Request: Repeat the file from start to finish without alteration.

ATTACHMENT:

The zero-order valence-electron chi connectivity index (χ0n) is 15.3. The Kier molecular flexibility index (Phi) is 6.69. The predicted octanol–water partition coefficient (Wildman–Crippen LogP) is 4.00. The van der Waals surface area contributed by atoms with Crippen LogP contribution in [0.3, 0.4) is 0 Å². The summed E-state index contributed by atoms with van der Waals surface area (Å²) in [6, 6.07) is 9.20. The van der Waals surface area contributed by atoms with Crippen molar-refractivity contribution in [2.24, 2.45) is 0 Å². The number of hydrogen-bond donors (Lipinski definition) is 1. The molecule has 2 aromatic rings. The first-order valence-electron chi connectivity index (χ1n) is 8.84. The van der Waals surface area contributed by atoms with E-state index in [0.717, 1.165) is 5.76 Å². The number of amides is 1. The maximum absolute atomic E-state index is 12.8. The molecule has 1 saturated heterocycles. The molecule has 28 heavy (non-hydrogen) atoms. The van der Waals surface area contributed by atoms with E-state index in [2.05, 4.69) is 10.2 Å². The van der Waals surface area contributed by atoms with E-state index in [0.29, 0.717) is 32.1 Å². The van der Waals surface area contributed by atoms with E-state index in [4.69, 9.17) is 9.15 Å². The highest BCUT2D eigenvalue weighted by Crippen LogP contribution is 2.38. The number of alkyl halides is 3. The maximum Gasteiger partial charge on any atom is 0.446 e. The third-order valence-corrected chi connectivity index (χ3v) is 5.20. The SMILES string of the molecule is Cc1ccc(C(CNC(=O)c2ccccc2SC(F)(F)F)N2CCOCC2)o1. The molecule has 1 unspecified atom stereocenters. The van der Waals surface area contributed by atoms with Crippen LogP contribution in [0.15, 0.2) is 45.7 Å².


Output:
The zero-order valence-electron chi connectivity index (χ0n) is 15.3. The Kier molecular flexibility index (Phi) is 6.69. The predicted octanol–water partition coefficient (Wildman–Crippen LogP) is 4.00. The van der Waals surface area contributed by atoms with Crippen LogP contribution in [0.3, 0.4) is 0 Å². The summed E-state index contributed by atoms with van der Waals surface area (Å²) in [6, 6.07) is 9.20. The van der Waals surface area contributed by atoms with Crippen molar-refractivity contribution in [2.24, 2.45) is 0 Å². The number of hydrogen-bond donors (Lipinski definition) is 1. The molecule has 2 aromatic rings. The first-order valence-electron chi connectivity index (χ1n) is 8.84. The van der Waals surface area contributed by atoms with E-state index in [0.717, 1.165) is 5.76 Å². The number of amides is 1. The maximum absolute atomic E-state index is 12.8. The molecule has 1 saturated heterocycles. The molecule has 28 heavy (non-hydrogen) atoms. The van der Waals surface area contributed by atoms with E-state index in [2.05, 4.69) is 10.2 Å². The van der Waals surface area contributed by atoms with E-state index in [0.29, 0.717) is 32.1 Å². The van der Waals surface area contributed by atoms with E-state index in [4.69, 9.17) is 9.15 Å². The highest BCUT2D eigenvalue weighted by Crippen LogP contribution is 2.38. The number of alkyl halides is 3. The maximum Gasteiger partial charge on any atom is 0.446 e. The third-order valence-corrected chi connectivity index (χ3v) is 5.20. The SMILES string of the molecule is Cc1ccc(C(CNC(=O)c2ccccc2SC(F)(F)F)N2CCOCC2)o1. The molecule has 1 unspecified atom stereocenters. The van der Waals surface area contributed by atoms with Crippen LogP contribution in [0.15, 0.2) is 45.7 Å².